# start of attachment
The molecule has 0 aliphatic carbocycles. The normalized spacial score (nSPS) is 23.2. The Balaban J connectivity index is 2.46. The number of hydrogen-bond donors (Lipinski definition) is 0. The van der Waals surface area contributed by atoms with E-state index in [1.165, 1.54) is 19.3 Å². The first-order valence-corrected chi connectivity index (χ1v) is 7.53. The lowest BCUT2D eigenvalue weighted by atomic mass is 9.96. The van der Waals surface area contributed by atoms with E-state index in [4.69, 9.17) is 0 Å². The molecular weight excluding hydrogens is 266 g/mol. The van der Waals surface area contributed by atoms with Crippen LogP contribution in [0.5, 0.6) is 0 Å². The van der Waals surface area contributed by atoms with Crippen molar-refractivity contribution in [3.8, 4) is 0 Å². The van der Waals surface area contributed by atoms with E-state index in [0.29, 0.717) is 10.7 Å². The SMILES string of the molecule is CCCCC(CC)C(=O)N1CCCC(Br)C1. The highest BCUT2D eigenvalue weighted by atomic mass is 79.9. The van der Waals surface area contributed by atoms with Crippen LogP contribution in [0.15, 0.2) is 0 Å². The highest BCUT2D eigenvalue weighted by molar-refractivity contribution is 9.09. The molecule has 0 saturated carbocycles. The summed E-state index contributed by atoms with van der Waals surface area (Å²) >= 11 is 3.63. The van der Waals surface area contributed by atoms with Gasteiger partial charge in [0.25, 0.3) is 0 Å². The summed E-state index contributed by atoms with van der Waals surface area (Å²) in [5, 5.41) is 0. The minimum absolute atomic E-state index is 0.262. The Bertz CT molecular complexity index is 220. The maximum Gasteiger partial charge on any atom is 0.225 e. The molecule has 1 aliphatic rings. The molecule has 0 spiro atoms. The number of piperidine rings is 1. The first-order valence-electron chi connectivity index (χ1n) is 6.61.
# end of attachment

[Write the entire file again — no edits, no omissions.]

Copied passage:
The molecule has 0 aliphatic carbocycles. The normalized spacial score (nSPS) is 23.2. The Balaban J connectivity index is 2.46. The number of hydrogen-bond donors (Lipinski definition) is 0. The van der Waals surface area contributed by atoms with E-state index in [1.165, 1.54) is 19.3 Å². The first-order valence-corrected chi connectivity index (χ1v) is 7.53. The lowest BCUT2D eigenvalue weighted by atomic mass is 9.96. The van der Waals surface area contributed by atoms with E-state index in [4.69, 9.17) is 0 Å². The molecular weight excluding hydrogens is 266 g/mol. The van der Waals surface area contributed by atoms with Crippen LogP contribution in [0.5, 0.6) is 0 Å². The van der Waals surface area contributed by atoms with Crippen molar-refractivity contribution in [3.8, 4) is 0 Å². The van der Waals surface area contributed by atoms with E-state index in [0.29, 0.717) is 10.7 Å². The SMILES string of the molecule is CCCCC(CC)C(=O)N1CCCC(Br)C1. The highest BCUT2D eigenvalue weighted by atomic mass is 79.9. The van der Waals surface area contributed by atoms with Crippen LogP contribution in [0.15, 0.2) is 0 Å². The highest BCUT2D eigenvalue weighted by molar-refractivity contribution is 9.09. The molecule has 0 saturated carbocycles. The summed E-state index contributed by atoms with van der Waals surface area (Å²) >= 11 is 3.63. The van der Waals surface area contributed by atoms with Gasteiger partial charge in [0.25, 0.3) is 0 Å². The summed E-state index contributed by atoms with van der Waals surface area (Å²) in [5, 5.41) is 0. The minimum absolute atomic E-state index is 0.262. The Bertz CT molecular complexity index is 220. The maximum Gasteiger partial charge on any atom is 0.225 e. The molecule has 1 aliphatic rings. The molecule has 0 spiro atoms. The number of piperidine rings is 1. The first-order valence-electron chi connectivity index (χ1n) is 6.61.